The kids are in two camps. Half of them eagerly await their shot at convincing the big guy to bring them what they want. They bounce from foot to foot, counting how many kids are in front of them and practicing their pitches.

Then there are the others. Watching kids get abandoned on the lap of a stranger in a red suit sends them into hysterics. They cry. They beg. They cling to their mothers. One or two have tried to make a run for it, only to be reeled in like oversized flounder via the leashes attached to their tiny backpacks.

My little guy is too short to see his future, so he’s fairly chill. I finish the shoelace. The mother hasn’t noticed I assisted one of her brood. The kid decides I’m all right and holds out his red sucker to offer me a lick.

“That’s sweet,” I tell him. “No, thank you.”

But this sticky-fingered Romeo doesn’t take no for an answer. He thrusts it at me again, and my peripheral vision tells me the mothers next to us think it’s adorable.

“Thank you, sweetie,” I say, hoping that sounds appropriately motherly. “It’s all yours.”

But the child squeezes his eyes shut. He shoves the sucker at me again, and his wail rises to a terrible pitch.

The mother whips her head around. “What are you doing to my Teddy?”

I stand straight up. “He just wanted—”

Another woman interrupts me. “That’s not your kid? Why were you tying his shoe?”

The mother grabs Teddy by the back of his red overalls and drags him closer to her. “Are you a child snatcher?”

“What? No?” Panic rises in me in a way I haven’t felt in years.

“Where is your kid?” another woman asks.

Uh oh. “I’m shopping,” I say, backing away. Time to go. I bump into the divider that separates the line from the mall traffic. I try to lift my leg to hop over the velvet rope, but of course, my skirt is too narrow. I teeter, my arms flailing.

“Stop her!” someone shouts. “She tried to kidnap one of the kids!”

The noise crescendos. Mothers yell. Children cry. Two elves rush my way.

I twist and fall on my butt, my shoe flying off. I crunch onto my bag and know I’ve most certainly cracked my cell phone. This stupid impulse I had keeps getting better and better.

The elves arrive, followed closely by a mall cop in a khaki uniform. He booms, “What’s going on here?”

“I fell,” I say, disentangling myself from the fallen divider with as much grace as I can muster. It’s important in this moment to stick to the facts. “I didn’t see the rope.”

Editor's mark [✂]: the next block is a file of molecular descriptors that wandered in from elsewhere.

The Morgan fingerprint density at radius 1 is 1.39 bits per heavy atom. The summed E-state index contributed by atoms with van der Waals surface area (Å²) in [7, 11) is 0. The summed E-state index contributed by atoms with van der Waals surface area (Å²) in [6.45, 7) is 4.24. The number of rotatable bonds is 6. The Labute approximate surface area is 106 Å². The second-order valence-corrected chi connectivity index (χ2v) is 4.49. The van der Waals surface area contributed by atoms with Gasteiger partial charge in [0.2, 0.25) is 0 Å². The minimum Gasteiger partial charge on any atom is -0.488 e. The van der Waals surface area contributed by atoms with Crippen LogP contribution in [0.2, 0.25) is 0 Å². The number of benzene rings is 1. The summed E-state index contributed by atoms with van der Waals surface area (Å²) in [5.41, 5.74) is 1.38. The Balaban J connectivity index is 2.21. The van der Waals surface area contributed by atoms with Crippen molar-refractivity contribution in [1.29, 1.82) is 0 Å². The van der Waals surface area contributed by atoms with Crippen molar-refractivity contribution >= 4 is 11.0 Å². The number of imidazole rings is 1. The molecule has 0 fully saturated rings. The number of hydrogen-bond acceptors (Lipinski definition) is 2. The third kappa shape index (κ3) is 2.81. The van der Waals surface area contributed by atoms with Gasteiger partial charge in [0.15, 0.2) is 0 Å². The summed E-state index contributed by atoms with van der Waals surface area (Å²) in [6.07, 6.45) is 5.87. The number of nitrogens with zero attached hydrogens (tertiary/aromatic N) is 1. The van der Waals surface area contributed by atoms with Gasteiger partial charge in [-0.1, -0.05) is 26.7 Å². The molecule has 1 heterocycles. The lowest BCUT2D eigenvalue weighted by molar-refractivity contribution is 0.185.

The mother has Teddy in her arms. “She tried to snatch my baby!”

The security guard stares down at me with a frown. “Really? Her?”

“She—she tied his shoelace!” the other woman cries, then seems to realize how crazy that sounds and steps back to melt into the line.

I manage to scramble to my feet and locate my shoe. I slip it on as I slide my bag up my shoulder. “I did help the child tie his shoe.”

“That’s all?” the guard asks.

“That’s all,” I say firmly. If this tone works on belligerent CEOs, surely it will work on a mall cop.

An elf hands me my sunglasses, which flew off when I fell. One of the lenses is missing.

“Thank you,” I tell him, and tuck them into my purse. I take off the big hat and smooth my hair.

“Are you all right?” the guard asks.

I nod. “Just a little embarrassed.”

The crowd hangs back, other than Teddy’s mother. “What are you going to do about her? She tried to snatch my baby!” But the tone has shifted. Now she’s the one who is hard to believe.

“I’m sorry. I thought he needed help.” I’m in courtroom mode. “I have six nieces and nephews. There’s always a loose shoelace among them.”

This is a lie. I’m an only child.

But the mother backs off, now uncertain about her judgment of me.

“He’s adorable,” I add. “Reminds me so much of sweet Charlie. He’s three. Yours is close to that, right?” I pray I’m in the ballpark.

The mother frowns, clutching the boy as the elves set the rope back in place. “Three and a half.”

“Such a precious age,” I say.

“So everything’s okay?” the guard asks. “Are we good?”

“We’re good,” I say.

The mother slides into her spot in the line, gathering her children close to her. It’s over.

Whew.

Clearly, my recon here is done. For good. These elves know me. The guard, too. I can’t come back. Serves me right. I chose my path with Mack a decade ago. So did he. We can’t go back on it now.

But I’m not entirely off the hook. As I turn around to head for the exit, I run smack into a red velvet coat.

I take my time looking up. He’s as tall as he ever was. And those green eyes stare into mine with a hint of amusement.

“Rory Sheffield,” he says, and the sound of my name on his lips makes me melt inside, just like it always did. “What trouble are you stirring up now?”

Well, damn. He really does know who’s been bad or good.